On a level or sloping ground, with the engines at idle, the tractor "runs" freely and at a speed which may exceed that provided by its maximum gear ratio. This results in fuel savings and a very appreciable reduction in fatigue, because railroad tracks have, by their very nature, gentler but also longer slopes than those encountered on roads, so freewheeling is a very long process.

The axles

From the freewheel to the axle drive the movement is transmitted by a Glaenzer-Spicer type 1800 PTO shaft.

The attack of each of the two axles (Fig. 7) comprises a mechanism for reversing the direction of travel consisting of 3 bevel pinions, a first stage of reduction gears followed by a second reduction stage to which the ring gear integral with the axle also belongs.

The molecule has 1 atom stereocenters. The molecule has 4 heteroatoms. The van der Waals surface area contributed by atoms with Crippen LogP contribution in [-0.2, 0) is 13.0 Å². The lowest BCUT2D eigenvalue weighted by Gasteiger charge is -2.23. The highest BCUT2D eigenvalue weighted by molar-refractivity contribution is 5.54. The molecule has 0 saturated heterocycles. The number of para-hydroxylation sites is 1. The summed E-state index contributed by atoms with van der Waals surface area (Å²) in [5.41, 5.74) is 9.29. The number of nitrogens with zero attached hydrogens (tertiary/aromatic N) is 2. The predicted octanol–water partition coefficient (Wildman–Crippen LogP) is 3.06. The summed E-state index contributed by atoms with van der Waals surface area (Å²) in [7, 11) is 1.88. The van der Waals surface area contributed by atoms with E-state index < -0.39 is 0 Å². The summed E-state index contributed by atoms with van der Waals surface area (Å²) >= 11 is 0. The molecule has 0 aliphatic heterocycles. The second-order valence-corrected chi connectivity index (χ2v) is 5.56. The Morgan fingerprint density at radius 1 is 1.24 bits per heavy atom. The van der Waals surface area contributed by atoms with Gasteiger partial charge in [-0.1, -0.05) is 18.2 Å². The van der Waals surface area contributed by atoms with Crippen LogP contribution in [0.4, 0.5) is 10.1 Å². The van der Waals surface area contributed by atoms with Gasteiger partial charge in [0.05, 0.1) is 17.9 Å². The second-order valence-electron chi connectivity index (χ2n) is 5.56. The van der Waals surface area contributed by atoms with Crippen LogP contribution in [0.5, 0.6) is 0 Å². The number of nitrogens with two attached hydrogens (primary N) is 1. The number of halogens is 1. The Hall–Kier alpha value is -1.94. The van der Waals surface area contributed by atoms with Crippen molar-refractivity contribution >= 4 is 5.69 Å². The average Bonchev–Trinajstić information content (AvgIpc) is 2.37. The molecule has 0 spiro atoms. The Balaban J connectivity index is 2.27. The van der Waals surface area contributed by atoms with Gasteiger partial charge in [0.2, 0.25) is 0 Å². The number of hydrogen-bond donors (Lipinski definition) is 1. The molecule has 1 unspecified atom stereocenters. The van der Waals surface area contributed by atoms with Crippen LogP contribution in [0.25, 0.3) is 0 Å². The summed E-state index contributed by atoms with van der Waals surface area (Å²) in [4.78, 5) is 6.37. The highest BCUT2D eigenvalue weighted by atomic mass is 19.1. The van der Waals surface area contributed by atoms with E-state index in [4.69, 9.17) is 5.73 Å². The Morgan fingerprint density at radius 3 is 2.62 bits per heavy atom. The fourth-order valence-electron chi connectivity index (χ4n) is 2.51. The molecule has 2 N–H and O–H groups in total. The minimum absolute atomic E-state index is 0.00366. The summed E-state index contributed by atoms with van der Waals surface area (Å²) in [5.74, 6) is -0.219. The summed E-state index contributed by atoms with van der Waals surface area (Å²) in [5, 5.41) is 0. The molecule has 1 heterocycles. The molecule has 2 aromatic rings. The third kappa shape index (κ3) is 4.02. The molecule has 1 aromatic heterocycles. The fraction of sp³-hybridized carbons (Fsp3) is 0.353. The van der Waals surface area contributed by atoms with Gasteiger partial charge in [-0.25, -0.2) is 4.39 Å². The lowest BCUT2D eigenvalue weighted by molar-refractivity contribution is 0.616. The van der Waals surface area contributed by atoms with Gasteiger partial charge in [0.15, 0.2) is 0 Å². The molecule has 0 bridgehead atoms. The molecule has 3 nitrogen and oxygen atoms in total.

Fig. 7 - Engine deck.
Fig. 7 - Engine deck.

The housing, consisting mainly of an upper housing containing the majority of the mechanical parts, is completed by a lower housing. The separation passing through the axle axis allows the axle with its crown gear, bearings, etc... to be fitted and removed. The main housing is subdivided into two separate compartments, separated by a partition through which the shaft of the first gearbox passes.

The overturning torque of the axles is maintained by means of reaction struts oriented towards the centre of the chassis so as to reduce the effects of the wheelie rotations.

It should be noted that the axles are independent, which helps to improve the efficiency of the transmission.

Any coupling (connecting rods, chains, cardan shafts) forcing the driving wheels to turn at the same speed forces the lightest axle to slip slightly at all times, as the tyres are never the same diameter and the wheel set is "flanged" in an appreciable way.

source : Excerpt from the Revue Générale des Chemins de fer N° of September 1950